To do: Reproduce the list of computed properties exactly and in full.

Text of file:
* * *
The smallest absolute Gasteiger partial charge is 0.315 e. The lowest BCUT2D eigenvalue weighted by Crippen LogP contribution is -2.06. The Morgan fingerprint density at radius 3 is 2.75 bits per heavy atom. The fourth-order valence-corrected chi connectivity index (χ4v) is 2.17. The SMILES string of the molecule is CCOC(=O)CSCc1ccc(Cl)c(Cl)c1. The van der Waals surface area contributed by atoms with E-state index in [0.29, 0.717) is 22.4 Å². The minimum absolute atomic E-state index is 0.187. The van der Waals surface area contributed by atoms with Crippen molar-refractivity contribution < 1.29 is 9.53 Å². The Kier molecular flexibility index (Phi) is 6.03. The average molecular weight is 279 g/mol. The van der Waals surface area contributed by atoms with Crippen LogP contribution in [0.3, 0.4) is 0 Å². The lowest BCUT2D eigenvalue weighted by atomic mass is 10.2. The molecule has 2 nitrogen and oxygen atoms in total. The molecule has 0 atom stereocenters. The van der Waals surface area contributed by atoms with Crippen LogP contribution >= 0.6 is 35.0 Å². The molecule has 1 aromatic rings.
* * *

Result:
The smallest absolute Gasteiger partial charge is 0.315 e. The lowest BCUT2D eigenvalue weighted by Crippen LogP contribution is -2.06. The Morgan fingerprint density at radius 3 is 2.75 bits per heavy atom. The fourth-order valence-corrected chi connectivity index (χ4v) is 2.17. The SMILES string of the molecule is CCOC(=O)CSCc1ccc(Cl)c(Cl)c1. The van der Waals surface area contributed by atoms with E-state index in [0.29, 0.717) is 22.4 Å². The minimum absolute atomic E-state index is 0.187. The van der Waals surface area contributed by atoms with Crippen molar-refractivity contribution < 1.29 is 9.53 Å². The Kier molecular flexibility index (Phi) is 6.03. The average molecular weight is 279 g/mol. The van der Waals surface area contributed by atoms with Crippen LogP contribution in [0.3, 0.4) is 0 Å². The lowest BCUT2D eigenvalue weighted by atomic mass is 10.2. The molecule has 2 nitrogen and oxygen atoms in total. The molecule has 0 atom stereocenters. The van der Waals surface area contributed by atoms with Crippen LogP contribution >= 0.6 is 35.0 Å². The molecule has 1 aromatic rings.